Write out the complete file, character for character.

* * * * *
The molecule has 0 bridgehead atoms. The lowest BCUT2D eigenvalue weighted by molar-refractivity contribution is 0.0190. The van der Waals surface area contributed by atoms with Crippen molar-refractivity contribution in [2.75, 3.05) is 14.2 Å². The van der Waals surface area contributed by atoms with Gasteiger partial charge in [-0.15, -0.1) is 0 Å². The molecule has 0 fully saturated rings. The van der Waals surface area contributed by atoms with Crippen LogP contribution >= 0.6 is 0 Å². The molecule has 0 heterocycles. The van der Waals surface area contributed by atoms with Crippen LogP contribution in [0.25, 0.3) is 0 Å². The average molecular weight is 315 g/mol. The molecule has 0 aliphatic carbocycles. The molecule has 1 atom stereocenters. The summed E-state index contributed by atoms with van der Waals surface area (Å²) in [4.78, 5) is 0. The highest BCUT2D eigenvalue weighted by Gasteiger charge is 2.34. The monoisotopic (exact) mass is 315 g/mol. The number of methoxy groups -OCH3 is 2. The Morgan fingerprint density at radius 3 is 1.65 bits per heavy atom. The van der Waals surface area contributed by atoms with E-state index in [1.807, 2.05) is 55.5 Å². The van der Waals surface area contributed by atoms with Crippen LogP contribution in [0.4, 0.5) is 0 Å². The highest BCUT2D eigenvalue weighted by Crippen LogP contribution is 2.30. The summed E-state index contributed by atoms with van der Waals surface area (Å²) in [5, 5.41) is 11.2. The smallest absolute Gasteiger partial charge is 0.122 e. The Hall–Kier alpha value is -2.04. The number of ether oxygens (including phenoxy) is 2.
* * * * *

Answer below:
The molecule has 0 bridgehead atoms. The lowest BCUT2D eigenvalue weighted by molar-refractivity contribution is 0.0190. The van der Waals surface area contributed by atoms with Crippen molar-refractivity contribution in [2.75, 3.05) is 14.2 Å². The van der Waals surface area contributed by atoms with Gasteiger partial charge in [-0.15, -0.1) is 0 Å². The molecule has 0 fully saturated rings. The van der Waals surface area contributed by atoms with Crippen LogP contribution >= 0.6 is 0 Å². The molecule has 0 heterocycles. The van der Waals surface area contributed by atoms with Crippen LogP contribution in [0.25, 0.3) is 0 Å². The average molecular weight is 315 g/mol. The molecule has 0 aliphatic carbocycles. The molecule has 1 atom stereocenters. The summed E-state index contributed by atoms with van der Waals surface area (Å²) in [4.78, 5) is 0. The highest BCUT2D eigenvalue weighted by Gasteiger charge is 2.34. The monoisotopic (exact) mass is 315 g/mol. The number of methoxy groups -OCH3 is 2. The Morgan fingerprint density at radius 3 is 1.65 bits per heavy atom. The van der Waals surface area contributed by atoms with E-state index in [1.807, 2.05) is 55.5 Å². The van der Waals surface area contributed by atoms with Crippen LogP contribution in [0.4, 0.5) is 0 Å². The highest BCUT2D eigenvalue weighted by Crippen LogP contribution is 2.30. The summed E-state index contributed by atoms with van der Waals surface area (Å²) in [5, 5.41) is 11.2. The smallest absolute Gasteiger partial charge is 0.122 e. The Hall–Kier alpha value is -2.04. The number of ether oxygens (including phenoxy) is 2.